At the fair: U.S. Rep. Tim Ryan of Niles, D-17th, will join Democratic officials and candidates at the Mahoning County Democratic Party’s tent at the Canfield Fair from 3 to 5 p.m. today to meet fairgoers.
The tent is located at 47 Beaver St., near the fairground’s grandstand.
Hard-hitting billboard: Marisha Agana, Ryan’s Republican opponent for the U.S. House, calls the congressman “an obedient lapdog” in a billboard advertisement.
The billboard has President Barack Obama, House Minority Leader Nancy Pelosi and Senate Majority Leader Harry Reid, all Democrats, in caricature, with leashes holding a caricature dog with Ryan’s face, standing next to a fire hydrant.
The billboard states: “Dr. Marisha Agana will serve only you!”
Vice President Joe Biden returns to the Mahoning Valley today with a stump speech that will target Mitt Romney, the Republican presidential nominee.
Biden will compare the economic policies of President Barack Obama, a fellow Democrat, and Romney, who gave his presidential nominee acceptance speech Thursday to close the Republican National Convention.
Biden “will discuss the choice voters in Ohio have in this election — a choice between these two fundamentally different visions of how to grow the economy, create middle-class jobs, and pay down the debt,” according to an email from the campaign.
That’s what Biden talked about during a 35-minute speech May 16 at M7 Technologies in Youngstown.
Biden said at the time that very wealthy people, like Romney “don’t get us,” meaning the middle-class.
Biden also said in May that the area has “been through hell and back — outsourcing, padlocked plants.”
He also praised Obama for the auto bailout, saying the “only reason” there are jobs at the General Motors complex in Lordstown is “because the president had the courage” to push through the rescue plan in 2009.
With Biden speaking at the United Auto Workers Local 1714 union hall in Lordstown today, he’s obviously going to talk again about the bailout. Local 1714 members work at that GM facility.
Also, Biden will talk about what Romney said Thursday in accepting the GOP presidential nomination.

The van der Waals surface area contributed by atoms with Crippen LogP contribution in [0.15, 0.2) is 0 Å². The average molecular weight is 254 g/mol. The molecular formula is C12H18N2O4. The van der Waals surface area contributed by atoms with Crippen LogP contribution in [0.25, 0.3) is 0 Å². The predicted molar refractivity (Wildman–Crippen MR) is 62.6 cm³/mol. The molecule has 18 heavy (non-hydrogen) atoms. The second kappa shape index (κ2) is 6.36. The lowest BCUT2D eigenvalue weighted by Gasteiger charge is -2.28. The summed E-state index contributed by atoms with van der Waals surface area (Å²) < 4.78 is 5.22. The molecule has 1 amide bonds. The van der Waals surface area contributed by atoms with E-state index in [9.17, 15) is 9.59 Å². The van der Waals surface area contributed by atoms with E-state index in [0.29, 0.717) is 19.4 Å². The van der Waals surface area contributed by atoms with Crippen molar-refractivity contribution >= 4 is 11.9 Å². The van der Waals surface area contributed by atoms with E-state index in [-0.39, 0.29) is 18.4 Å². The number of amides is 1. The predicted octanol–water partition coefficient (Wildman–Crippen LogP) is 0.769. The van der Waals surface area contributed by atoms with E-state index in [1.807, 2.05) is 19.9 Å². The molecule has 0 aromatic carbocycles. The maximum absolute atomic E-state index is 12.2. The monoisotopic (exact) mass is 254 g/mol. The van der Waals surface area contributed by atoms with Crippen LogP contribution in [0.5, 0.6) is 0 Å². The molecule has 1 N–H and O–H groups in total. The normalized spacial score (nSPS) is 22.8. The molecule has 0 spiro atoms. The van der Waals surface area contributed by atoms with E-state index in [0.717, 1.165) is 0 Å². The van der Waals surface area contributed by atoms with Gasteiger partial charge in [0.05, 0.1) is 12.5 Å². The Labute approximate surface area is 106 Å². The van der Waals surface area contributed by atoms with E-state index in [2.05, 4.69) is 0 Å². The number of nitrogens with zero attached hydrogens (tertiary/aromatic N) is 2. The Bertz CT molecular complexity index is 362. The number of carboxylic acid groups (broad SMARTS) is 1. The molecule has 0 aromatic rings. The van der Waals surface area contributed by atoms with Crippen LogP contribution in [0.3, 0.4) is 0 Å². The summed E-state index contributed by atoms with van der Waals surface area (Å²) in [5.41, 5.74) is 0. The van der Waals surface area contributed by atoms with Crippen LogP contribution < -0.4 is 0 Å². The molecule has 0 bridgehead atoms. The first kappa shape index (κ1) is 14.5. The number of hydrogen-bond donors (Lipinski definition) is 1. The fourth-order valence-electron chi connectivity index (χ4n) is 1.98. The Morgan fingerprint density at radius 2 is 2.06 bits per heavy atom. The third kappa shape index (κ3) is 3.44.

And just like the last time and his three previous visits to the area since mid-2008, Biden isn’t available today for an interview with The Vindicator.
I complained about the snub in May and during a Democratic conference call shortly thereafter.
That not only attracted some national attention, but also the attention of the Romney campaign.
On a positive note, that led to an exclusive interview with Romney.
Following that, the Obama/Biden campaign told me in early July that they were working on getting me an interview with the vice president.
Apparently that’s still a work in progress.
Many national politicians — or at least the people who make decisions on interviews — don’t like to talk to print media.
I remember John Edwards in early 2004, then a Democratic presidential candidate, complaining in front of me about having to talk to the “pencils,” his derogatory term for newspaper reporters.
My ability to cover politicians doesn’t depend on the 5 to 10 minutes given to reporters for one-on-one interviews.
They’re nice to have, and in a heavily Democratic area in one of the most important swing states in this election, you’d think Democrats would make a point to provide that access.
But often those interviews are too brief to get in more than two or three questions.
Also, an experienced politician can talk for several minutes in response to questions without actually answering them.